A Washington State Patrol trooper is being called a hero for preventing a suicidal man from leaping off a bridge August 11. Trooper Yaroslav Holodkov told Q13 Fox he doesn’t see himself as a hero. “For some reason, I started to drive across the Snohomish County River and when I looked back I saw an individual standing on the guard rail looking over the river and the one thing that kind of caught me was his white shoes,” Holodkov said in a story published on Q13 Fox’s website.
A video produced by Kansas City Star staff photojournalist David Eulitt electrified the judges who awarded him with a regional Emmy. The video, titled “Nostalgia meets competition in the KC Electric Football League,” was one of 800 entries judged by the The Mid-America Chapter of the National Academy of Television Arts and Sciences who awarded Eulitt at a ceremony held in St. Louis Saturday, Sept. 9.
Some police officers perform their duties undercover. Others choose to go under water. During a scuba demonstration at the New York State Fair on Monday, Commander Major Philip T. Rougeux presented New York State Trooper Gregory Eberl a certificate of recognition for 25 years of service. Ebert is a senior diver for the Troop D Underwater Recovery Team. Watch the video to see the presentation.
Muck Rack makes it simple to find people, tweets, or articles that mention any name, keyword, company, hashtag etc. We've compiled this guide to help you make the most of your search.
Selecting a term
Start searching tweets, articles from media outlets, articles mentioned in tweets, journalists'
names, titles and bios with some suggested searches:
Companies or Topics (e.g. iPhone, Microsoft)
Phrases (e.g. "cloud computing") — use quotes to keep the terms together
Twitter handles (e.g. @username) — returns those who have mentioned or replied to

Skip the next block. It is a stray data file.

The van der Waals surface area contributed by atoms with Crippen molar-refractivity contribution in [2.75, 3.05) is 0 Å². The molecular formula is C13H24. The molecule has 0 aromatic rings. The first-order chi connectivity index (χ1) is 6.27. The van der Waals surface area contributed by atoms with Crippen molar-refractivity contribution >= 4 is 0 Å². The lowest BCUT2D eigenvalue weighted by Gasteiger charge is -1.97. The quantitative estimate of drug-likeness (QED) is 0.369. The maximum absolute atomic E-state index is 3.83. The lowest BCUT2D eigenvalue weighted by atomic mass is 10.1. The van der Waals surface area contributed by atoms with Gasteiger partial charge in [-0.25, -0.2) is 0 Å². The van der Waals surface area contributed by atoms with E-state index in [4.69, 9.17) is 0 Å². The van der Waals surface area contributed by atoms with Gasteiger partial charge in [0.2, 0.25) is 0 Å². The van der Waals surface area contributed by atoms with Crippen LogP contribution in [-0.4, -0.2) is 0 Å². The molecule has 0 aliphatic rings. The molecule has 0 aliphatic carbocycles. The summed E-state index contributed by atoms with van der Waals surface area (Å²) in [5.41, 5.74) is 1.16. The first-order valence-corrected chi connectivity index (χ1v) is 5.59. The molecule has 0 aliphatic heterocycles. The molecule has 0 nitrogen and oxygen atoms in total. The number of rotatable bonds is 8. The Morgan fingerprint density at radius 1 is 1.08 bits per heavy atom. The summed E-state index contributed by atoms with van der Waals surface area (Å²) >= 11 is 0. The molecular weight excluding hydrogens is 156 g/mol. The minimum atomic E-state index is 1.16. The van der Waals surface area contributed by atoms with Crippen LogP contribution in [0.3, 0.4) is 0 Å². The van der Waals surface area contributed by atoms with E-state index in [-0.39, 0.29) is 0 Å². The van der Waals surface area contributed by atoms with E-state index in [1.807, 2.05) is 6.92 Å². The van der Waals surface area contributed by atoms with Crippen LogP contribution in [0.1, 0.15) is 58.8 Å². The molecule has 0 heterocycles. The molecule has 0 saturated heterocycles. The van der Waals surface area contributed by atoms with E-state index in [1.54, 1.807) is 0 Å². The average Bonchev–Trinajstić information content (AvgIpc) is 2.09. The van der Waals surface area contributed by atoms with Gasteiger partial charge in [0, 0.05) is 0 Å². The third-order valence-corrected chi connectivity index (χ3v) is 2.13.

Names (e.g. "David Pogue")
Hashtags (e.g. #sxsw, #london2012)
Bio details (e.g. vegan, Olympics, father)
Muck Rack's Advanced Search allows for many boolean operators.
Find results that mention multiple specified terms, use AND or
+. For example, ensure each result contains both Elon Musk and Mark Zuckerberg by
searching Obama AND Romney or Obama + Romney.
Use the operators OR or , to broaden your search when you'd like either of
multiple terms to appear in results. (This is the default behavior of our search when no operators
are used.) For example, search for democrat OR republican to find results that refer to
Democrats and/or Republicans.
Use NOT or - to subtract results from your search. For
example, searching Disney will yield results about the Walt Disney Company as well as Walt Disney
World Resort. To exclude mentions of Disney World, search for Disney -World or Disney
When using one of these operators with a phrase, enclose it in quotation marks. For example, you can
find results about smartphones excluding Apple's iPhone 4S by searching smartphone -"iPhone
Exact case matching or punctuation
If you're searching for a brand name or keyword that relies on specific punctuation marks or capitalization, you can
find results that match your exact query by adding matchcase: before the keyword you're searching for, like matchcase:E*TRADE .
Use parentheses to separate multiple
boolean phrases. For example, to find journalists talking about having fun in Disney World or
Disneyland, search for ("disney world" OR disneyland) AND fun.
An asterisk can be used to search for any variation of a root word truncated by the asterisk. For example, searching for admin* will return results for administrator, administration, administer, administered, etc.
A near operator is an AND operator where you can control the distance between the words. You can vary the distance the near operation uses by adding a forward slash and number (between 0-99) such as strawberries NEAR/10 "whipped cream", which means the strawberries must exist within 10 words of "whipped cream".